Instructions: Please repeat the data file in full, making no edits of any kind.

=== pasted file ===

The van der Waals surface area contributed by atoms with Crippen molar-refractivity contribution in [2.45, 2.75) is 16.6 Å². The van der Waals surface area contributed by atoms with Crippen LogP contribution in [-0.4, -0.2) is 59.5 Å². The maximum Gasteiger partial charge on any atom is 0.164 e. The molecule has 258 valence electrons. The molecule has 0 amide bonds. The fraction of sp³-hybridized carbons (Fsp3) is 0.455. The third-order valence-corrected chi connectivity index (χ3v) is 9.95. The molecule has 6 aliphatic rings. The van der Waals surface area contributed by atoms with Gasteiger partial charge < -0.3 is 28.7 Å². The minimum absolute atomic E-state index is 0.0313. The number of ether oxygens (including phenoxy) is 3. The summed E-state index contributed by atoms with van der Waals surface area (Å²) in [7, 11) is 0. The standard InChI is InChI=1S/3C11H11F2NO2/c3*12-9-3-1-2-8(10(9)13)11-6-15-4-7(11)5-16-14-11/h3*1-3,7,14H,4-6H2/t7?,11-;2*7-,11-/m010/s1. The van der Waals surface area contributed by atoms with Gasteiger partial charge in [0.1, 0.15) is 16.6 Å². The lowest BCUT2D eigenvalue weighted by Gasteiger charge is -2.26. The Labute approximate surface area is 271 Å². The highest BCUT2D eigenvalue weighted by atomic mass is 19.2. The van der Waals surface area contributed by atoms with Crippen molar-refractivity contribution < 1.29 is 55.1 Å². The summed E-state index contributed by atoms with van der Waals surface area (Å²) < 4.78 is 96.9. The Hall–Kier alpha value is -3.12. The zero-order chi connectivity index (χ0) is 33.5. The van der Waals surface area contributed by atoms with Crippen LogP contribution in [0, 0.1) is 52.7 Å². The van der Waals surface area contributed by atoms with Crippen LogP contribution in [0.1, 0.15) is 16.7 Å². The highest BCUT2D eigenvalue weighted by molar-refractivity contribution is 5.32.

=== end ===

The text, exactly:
The van der Waals surface area contributed by atoms with Crippen molar-refractivity contribution in [2.45, 2.75) is 16.6 Å². The van der Waals surface area contributed by atoms with Crippen LogP contribution in [-0.4, -0.2) is 59.5 Å². The maximum Gasteiger partial charge on any atom is 0.164 e. The molecule has 258 valence electrons. The molecule has 0 amide bonds. The fraction of sp³-hybridized carbons (Fsp3) is 0.455. The third-order valence-corrected chi connectivity index (χ3v) is 9.95. The molecule has 6 aliphatic rings. The van der Waals surface area contributed by atoms with Gasteiger partial charge < -0.3 is 28.7 Å². The minimum absolute atomic E-state index is 0.0313. The number of ether oxygens (including phenoxy) is 3. The summed E-state index contributed by atoms with van der Waals surface area (Å²) in [7, 11) is 0. The standard InChI is InChI=1S/3C11H11F2NO2/c3*12-9-3-1-2-8(10(9)13)11-6-15-4-7(11)5-16-14-11/h3*1-3,7,14H,4-6H2/t7?,11-;2*7-,11-/m010/s1. The van der Waals surface area contributed by atoms with Gasteiger partial charge in [0.1, 0.15) is 16.6 Å². The lowest BCUT2D eigenvalue weighted by Gasteiger charge is -2.26. The Labute approximate surface area is 271 Å². The highest BCUT2D eigenvalue weighted by atomic mass is 19.2. The van der Waals surface area contributed by atoms with Crippen molar-refractivity contribution < 1.29 is 55.1 Å². The summed E-state index contributed by atoms with van der Waals surface area (Å²) < 4.78 is 96.9. The Hall–Kier alpha value is -3.12. The zero-order chi connectivity index (χ0) is 33.5. The van der Waals surface area contributed by atoms with Crippen LogP contribution in [0, 0.1) is 52.7 Å². The van der Waals surface area contributed by atoms with Crippen LogP contribution in [0.1, 0.15) is 16.7 Å². The highest BCUT2D eigenvalue weighted by molar-refractivity contribution is 5.32.